2015 Convention Theme
The 2015 ASEEES Annual Convention will be held at the Philadelphia Marriott Downtown on November 19-22.
Convention Theme: "Fact"
2015 ASEEES President: Catriona Kelly, U of Oxford
Accuracy matters. Without a clear and full understanding of events current and past and their context, social trust will disappear. The “information wars” on the Internet in recent years have badly threatened precisely such trust. A surge of reports and categorical judgments, on the basis of selective, poor, or no information, has provoked an impoverishment of discussion. “Facts” circulate from blogs into politicians’ statements, and back again, acquiring authority with repetition. Despite the ease with which photographs can be edited, it is precisely photographs that often get marshaled as clinching evidence. Conversely, the word “fake” has acquired an abusive ring that brooks no argument. Yet it is no accident that both “fact” and “counterfeit” are derived from the same root Latin verb, with a range that covers both “doing” and “making”, pointing to the inevitable process of construction that takes place when events or phenomena are recorded and reviewed. As the philosopher Mary Midgley points out (Beast and Man, 1995), “What counts as a fact depends on the concepts you use, on the questions you ask” (her italics). Somewhere between the transcendent status of “truth” and the specifically professional resonance of “data”, the term “fact” requires from its users a complex but often unacknowledged process of classification, and an engagement with concepts such as “significance” alongside “accuracy” and “veracity”. As well as journalism and politics, the term is central to science and scholarship, and indeed to artistic creation (which may assert the primacy of fact, or on the other hand express its maker’s conviction that artistic truth is superior to mere reality). So the crucial issue is: how do we retain a sophisticated sense of these many ramifications of the factual, without sliding into bland generalizing relativism of a kind that plays into the hands of ideological distortions and disinformation?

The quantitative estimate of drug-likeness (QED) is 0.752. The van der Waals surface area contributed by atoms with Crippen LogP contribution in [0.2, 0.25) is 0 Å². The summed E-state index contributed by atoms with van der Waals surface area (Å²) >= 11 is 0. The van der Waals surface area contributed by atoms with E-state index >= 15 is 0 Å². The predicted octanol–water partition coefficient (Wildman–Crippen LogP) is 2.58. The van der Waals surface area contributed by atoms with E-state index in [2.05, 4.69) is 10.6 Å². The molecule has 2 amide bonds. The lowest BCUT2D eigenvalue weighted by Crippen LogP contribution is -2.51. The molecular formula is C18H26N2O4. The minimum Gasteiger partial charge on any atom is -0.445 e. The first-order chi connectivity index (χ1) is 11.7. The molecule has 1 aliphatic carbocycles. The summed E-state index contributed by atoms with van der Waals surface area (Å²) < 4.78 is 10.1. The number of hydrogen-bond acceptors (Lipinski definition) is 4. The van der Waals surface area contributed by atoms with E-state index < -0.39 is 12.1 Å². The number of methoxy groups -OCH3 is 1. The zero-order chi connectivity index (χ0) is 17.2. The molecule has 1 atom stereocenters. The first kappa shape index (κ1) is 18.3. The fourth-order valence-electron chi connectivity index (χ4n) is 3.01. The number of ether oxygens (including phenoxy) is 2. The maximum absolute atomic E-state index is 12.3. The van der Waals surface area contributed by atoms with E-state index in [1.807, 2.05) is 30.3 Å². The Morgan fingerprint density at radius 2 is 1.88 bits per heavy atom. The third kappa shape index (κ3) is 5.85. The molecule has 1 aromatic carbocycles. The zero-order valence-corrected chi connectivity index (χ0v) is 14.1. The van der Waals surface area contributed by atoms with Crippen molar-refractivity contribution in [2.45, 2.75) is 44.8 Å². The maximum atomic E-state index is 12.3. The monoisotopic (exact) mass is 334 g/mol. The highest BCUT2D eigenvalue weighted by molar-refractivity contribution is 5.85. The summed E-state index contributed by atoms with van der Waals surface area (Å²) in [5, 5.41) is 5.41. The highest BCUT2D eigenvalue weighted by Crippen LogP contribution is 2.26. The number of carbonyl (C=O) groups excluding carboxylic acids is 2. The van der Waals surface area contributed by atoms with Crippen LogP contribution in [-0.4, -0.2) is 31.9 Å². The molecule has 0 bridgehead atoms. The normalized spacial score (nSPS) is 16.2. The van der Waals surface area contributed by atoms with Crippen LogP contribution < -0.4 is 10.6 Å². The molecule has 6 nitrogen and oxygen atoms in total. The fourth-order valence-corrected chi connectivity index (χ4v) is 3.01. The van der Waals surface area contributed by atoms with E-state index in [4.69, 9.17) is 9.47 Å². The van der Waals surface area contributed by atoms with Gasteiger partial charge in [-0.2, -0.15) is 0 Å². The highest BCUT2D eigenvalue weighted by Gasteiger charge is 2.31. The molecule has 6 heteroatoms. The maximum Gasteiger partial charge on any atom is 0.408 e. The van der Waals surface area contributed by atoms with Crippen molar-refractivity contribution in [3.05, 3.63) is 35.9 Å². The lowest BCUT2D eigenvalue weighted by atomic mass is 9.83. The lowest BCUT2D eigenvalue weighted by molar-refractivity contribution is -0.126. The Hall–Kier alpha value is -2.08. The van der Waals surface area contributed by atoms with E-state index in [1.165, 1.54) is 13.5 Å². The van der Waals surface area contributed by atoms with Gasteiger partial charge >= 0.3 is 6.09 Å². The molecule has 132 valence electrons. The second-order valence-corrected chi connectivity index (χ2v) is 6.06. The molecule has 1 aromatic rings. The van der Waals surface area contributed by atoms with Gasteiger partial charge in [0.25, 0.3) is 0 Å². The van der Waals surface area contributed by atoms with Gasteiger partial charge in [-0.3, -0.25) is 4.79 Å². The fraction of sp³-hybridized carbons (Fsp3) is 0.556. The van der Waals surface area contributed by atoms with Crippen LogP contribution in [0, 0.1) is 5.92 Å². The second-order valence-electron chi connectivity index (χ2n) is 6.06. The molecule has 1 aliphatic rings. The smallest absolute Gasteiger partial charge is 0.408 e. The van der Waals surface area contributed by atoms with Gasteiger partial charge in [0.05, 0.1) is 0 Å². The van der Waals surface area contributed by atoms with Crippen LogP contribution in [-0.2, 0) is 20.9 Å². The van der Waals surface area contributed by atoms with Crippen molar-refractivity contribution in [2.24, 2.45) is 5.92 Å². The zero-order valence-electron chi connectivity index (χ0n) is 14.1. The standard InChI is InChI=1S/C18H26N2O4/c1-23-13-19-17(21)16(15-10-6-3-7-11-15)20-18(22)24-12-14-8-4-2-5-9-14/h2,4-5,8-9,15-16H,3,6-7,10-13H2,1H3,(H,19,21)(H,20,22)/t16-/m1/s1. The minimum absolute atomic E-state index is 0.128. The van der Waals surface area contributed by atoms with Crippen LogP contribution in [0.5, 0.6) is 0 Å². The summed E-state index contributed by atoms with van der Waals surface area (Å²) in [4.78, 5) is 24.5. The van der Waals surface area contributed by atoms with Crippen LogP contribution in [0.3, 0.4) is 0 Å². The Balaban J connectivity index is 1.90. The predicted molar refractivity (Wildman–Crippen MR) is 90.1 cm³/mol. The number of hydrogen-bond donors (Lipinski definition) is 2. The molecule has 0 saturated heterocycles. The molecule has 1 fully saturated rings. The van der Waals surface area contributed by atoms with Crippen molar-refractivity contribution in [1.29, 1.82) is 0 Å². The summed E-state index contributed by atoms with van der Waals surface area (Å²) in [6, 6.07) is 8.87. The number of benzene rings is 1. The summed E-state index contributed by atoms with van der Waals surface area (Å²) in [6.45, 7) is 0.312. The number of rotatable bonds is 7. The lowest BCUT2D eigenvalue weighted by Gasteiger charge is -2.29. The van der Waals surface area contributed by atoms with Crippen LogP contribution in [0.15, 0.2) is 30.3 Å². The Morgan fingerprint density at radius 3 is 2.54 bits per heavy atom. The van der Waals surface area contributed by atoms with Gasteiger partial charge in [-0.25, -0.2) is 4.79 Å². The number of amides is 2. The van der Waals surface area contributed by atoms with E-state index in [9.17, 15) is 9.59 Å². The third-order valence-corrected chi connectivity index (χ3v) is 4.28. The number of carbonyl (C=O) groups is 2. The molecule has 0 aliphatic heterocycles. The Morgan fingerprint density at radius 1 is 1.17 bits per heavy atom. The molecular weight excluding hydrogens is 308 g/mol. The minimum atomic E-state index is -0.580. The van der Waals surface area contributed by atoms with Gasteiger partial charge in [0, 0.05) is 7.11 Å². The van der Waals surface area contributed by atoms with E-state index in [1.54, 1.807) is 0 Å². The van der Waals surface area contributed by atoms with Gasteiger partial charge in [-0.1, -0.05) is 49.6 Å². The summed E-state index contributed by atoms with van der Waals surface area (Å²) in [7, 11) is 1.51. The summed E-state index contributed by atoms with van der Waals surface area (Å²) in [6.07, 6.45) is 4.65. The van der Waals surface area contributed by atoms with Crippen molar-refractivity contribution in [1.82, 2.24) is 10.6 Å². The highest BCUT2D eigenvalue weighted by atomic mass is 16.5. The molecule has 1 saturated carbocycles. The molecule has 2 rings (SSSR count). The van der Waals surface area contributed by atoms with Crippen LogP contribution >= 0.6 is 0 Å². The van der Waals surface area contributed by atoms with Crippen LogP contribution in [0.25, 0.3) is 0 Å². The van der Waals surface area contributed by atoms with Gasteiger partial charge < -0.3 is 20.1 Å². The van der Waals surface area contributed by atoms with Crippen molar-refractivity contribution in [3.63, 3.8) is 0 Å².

Proposals for panels are invited that address conceptual dimensions of the factual, or its practical resonance, or both. For example, topics might include (without being limited to) current and past “information wars” in our region; the arguments over history and memory in post-socialist Eurasia and Eastern Europe; the practices of journalism in the region and of foreign journalism with reference to the region; the classification of evidence in different academic cultures; the borders between “fact” and “fiction” and how they are marked out and/or transcended; genre conventions of the documentary in literature and the arts; different perceptions of “useful information” among academics, policy-makers, creative artists, etc.; and the cross-disciplinary and cross-cultural applicability of the basic term (the presence across European languages of the term fakt/fact[e] may conceal variations in the precise understanding of the term; while terms used in other languages may have quite different semantic fields; the familiar truism from the social sciences, “The plural of anecdote is not data” begs the question of when and which evidence is in fact accepted as “data”).